Article VI recognized the Prawo o sejmikach, the act on regional assemblies (sejmiks) passed on 24 March 1791. By reducing the enfranchisement of the noble classes, this law introduced major changes to the electoral ordinance. Previously, all nobles had been eligible to vote in sejmiks, which de facto meant that many of the poorest, landless nobles—known as "clients" or "clientele" of local magnates—voted as the magnates bade them. Now right to vote was tied to a property qualification: one had to own or lease land and pay taxes, or be closely related to somebody who did, to vote. 300,000 of 700,000 previously eligible nobles were thus disfranchised. Voting rights were restored to landowners in military service. They had lost these rights in 1775. Voting was limited to men aged at least 18. The eligible voters elected deputies to local powiats, or county sejmiks, which elected deputies to the General Sejm.

Finally, Article VI explicitly abolished several institutional sources of government weakness and national anarchy, including the liberum veto, confederations and confederated sejms, and the excessive influence of sejmiks stemming from the previously binding nature of their instructions to their Sejm deputies. The confederations were declared "contrary to the spirit of this constitution, subversive of government and destructive of society." Thus the new constitution strengthened the powers of the Sejm, moving the country towards a constitutional monarchy.

Executive power, according to Article V and Article VII, was in the hands of "the King in his council," a cabinet of ministers that was called the Guardians of the Laws (or Guard of the Laws, Straż Praw). The ministries could not create or interpret laws, and all acts of the foreign ministry were provisional and subject to Sejm approval. The King presided over his council, which comprised the Roman Catholic Primate of Poland—who was also president of the Education Commission—and five ministers appointed by the King: a minister of police, a minister of the seal (internal affairs), a minister of foreign affairs, a minister belli (of war), and a minister of treasury. Council members also included—without a vote—the Crown Prince, the Marshal of the Sejm, and two secretaries. This royal council descended from similar councils that had functioned since King Henry's Articles (1573), and from the recent Permanent Council. Acts of the King required the countersignature of the pertinent minister. A minister was required to countersign a law, unless all other ministers endorsed his objection to that law. In that case, the King could withdraw the law or press the issue by presenting it to parliament. The stipulation that the King, "doing nothing of himself, ... shall be answerable for nothing to the nation," parallels the British constitutional principle that "The King can do no wrong." (In both countries, the pertinent minister was responsible for the King's acts.) The ministers were responsible to the Sejm, which could dismiss them by a two-thirds vote of no confidence of both houses. Ministers could also be held accountable by the Sejm Court, where a simple-majority vote sufficed to impeach a minister. The King was the nation's commander-in-chief; there is no mention of hetmans (the previous highest-ranking military commanders). The King had the right to grant pardons, except in cases of treason. The royal council's decisions were implemented by commissions, whose members were elected by the Sejm.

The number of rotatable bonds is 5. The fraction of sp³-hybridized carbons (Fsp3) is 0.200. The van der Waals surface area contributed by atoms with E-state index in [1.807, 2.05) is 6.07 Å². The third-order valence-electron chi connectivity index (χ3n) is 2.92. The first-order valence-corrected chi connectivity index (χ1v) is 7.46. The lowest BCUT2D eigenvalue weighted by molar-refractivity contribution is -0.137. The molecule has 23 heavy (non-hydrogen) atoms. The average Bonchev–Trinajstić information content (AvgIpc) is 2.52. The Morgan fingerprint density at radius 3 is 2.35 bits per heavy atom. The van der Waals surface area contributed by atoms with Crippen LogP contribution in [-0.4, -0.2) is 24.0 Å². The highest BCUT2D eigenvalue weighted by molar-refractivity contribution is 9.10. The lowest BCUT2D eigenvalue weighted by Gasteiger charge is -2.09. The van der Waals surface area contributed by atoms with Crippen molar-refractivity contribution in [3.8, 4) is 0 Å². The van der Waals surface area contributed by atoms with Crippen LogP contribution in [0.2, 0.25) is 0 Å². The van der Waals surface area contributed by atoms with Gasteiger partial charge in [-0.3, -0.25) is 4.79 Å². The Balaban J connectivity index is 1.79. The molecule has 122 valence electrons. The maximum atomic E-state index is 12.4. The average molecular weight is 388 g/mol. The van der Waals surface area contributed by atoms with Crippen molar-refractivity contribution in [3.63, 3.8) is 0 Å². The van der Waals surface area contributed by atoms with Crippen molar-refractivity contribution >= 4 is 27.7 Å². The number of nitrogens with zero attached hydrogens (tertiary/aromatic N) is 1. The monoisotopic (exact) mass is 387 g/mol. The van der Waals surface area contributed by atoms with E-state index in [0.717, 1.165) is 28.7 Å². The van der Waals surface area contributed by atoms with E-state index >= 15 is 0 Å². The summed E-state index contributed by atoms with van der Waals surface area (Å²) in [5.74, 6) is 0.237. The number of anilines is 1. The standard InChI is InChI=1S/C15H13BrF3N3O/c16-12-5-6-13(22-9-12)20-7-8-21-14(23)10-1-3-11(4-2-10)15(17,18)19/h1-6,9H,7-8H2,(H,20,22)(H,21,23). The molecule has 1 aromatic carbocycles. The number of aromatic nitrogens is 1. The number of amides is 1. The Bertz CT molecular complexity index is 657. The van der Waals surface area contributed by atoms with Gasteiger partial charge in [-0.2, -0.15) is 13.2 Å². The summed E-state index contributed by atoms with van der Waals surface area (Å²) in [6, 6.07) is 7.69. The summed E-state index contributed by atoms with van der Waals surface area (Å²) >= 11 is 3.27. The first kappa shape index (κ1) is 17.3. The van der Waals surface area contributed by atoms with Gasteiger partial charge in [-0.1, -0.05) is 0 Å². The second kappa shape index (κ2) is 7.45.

The Constitution changed the government from an elective to a hereditary monarchy. This provision was intended to reduce the destructive influence of foreign powers at each election. The royal dynasty was elective, and if one were to cease, a new family would be chosen by the nation. The king reigned by the "grace of God and the will of the Nation," and "all authority derives from the will of the Nation." The institution of pacta conventa was preserved. On Stanisław August's death the Polish throne would become hereditary and pass to Frederick Augustus I of Saxony of the House of Wettin, which had provided the two kings before Stanisław August. This provision was contingent upon Frederic Augustus' consent. He declined when Adam Czartoryski offered him the throne.

Discussed in Article VIII, the judiciary was separated from the two other branches of the government, and was to be served by elective judges. Courts of first instance existed in each voivodeship and were in constant session, with judges elected by the regional sejmik assemblies. Appellate tribunals were established for the provinces, based on the reformed Crown Tribunal and Lithuanian Tribunal. The Sejm elected from its deputies the judges for the Sejm Court, a precursor to the modern State Tribunal of Poland. Referendary courts were established in each province to hear the cases of the peasantry. Municipal courts, described in the law on towns, complemented this system.

Article IX covered procedures for regency, which should be taken up jointly by the council of the Guardians, headed by the Queen, or in her absence by the Primate. Article X stressed the importance of education of royal children and tasked the Commission of National Education with this responsibility. The last article of the constitution, Article XI, concerned the national standing army. Said army was defined as a "defensive force" dedicated "solely to the nation's defense." The army was to be increased in strength to 100,000 men.